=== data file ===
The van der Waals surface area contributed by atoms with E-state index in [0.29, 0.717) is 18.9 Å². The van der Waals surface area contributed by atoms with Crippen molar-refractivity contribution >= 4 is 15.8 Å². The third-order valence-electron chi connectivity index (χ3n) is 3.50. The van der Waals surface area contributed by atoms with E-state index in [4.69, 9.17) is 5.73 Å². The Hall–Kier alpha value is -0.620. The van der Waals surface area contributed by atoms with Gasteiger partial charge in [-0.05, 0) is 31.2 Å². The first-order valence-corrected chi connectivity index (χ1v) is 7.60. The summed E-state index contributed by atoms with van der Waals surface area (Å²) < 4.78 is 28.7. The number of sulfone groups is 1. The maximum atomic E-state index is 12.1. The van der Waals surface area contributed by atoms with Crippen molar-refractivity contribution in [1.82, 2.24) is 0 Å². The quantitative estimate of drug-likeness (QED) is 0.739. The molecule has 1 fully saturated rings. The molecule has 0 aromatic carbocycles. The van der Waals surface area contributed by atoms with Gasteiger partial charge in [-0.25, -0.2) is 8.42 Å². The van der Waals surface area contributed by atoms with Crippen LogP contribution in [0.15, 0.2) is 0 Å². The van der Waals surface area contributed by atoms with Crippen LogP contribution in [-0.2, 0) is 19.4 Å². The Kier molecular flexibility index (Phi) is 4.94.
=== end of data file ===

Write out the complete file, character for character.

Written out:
The van der Waals surface area contributed by atoms with E-state index in [0.29, 0.717) is 18.9 Å². The van der Waals surface area contributed by atoms with Crippen molar-refractivity contribution >= 4 is 15.8 Å². The third-order valence-electron chi connectivity index (χ3n) is 3.50. The van der Waals surface area contributed by atoms with E-state index in [4.69, 9.17) is 5.73 Å². The Hall–Kier alpha value is -0.620. The van der Waals surface area contributed by atoms with Gasteiger partial charge in [-0.05, 0) is 31.2 Å². The first-order valence-corrected chi connectivity index (χ1v) is 7.60. The summed E-state index contributed by atoms with van der Waals surface area (Å²) < 4.78 is 28.7. The number of sulfone groups is 1. The maximum atomic E-state index is 12.1. The van der Waals surface area contributed by atoms with Crippen molar-refractivity contribution in [1.82, 2.24) is 0 Å². The quantitative estimate of drug-likeness (QED) is 0.739. The molecule has 1 fully saturated rings. The molecule has 0 aromatic carbocycles. The van der Waals surface area contributed by atoms with Gasteiger partial charge in [-0.25, -0.2) is 8.42 Å². The van der Waals surface area contributed by atoms with Crippen LogP contribution in [0.15, 0.2) is 0 Å². The van der Waals surface area contributed by atoms with Crippen LogP contribution in [-0.2, 0) is 19.4 Å². The Kier molecular flexibility index (Phi) is 4.94.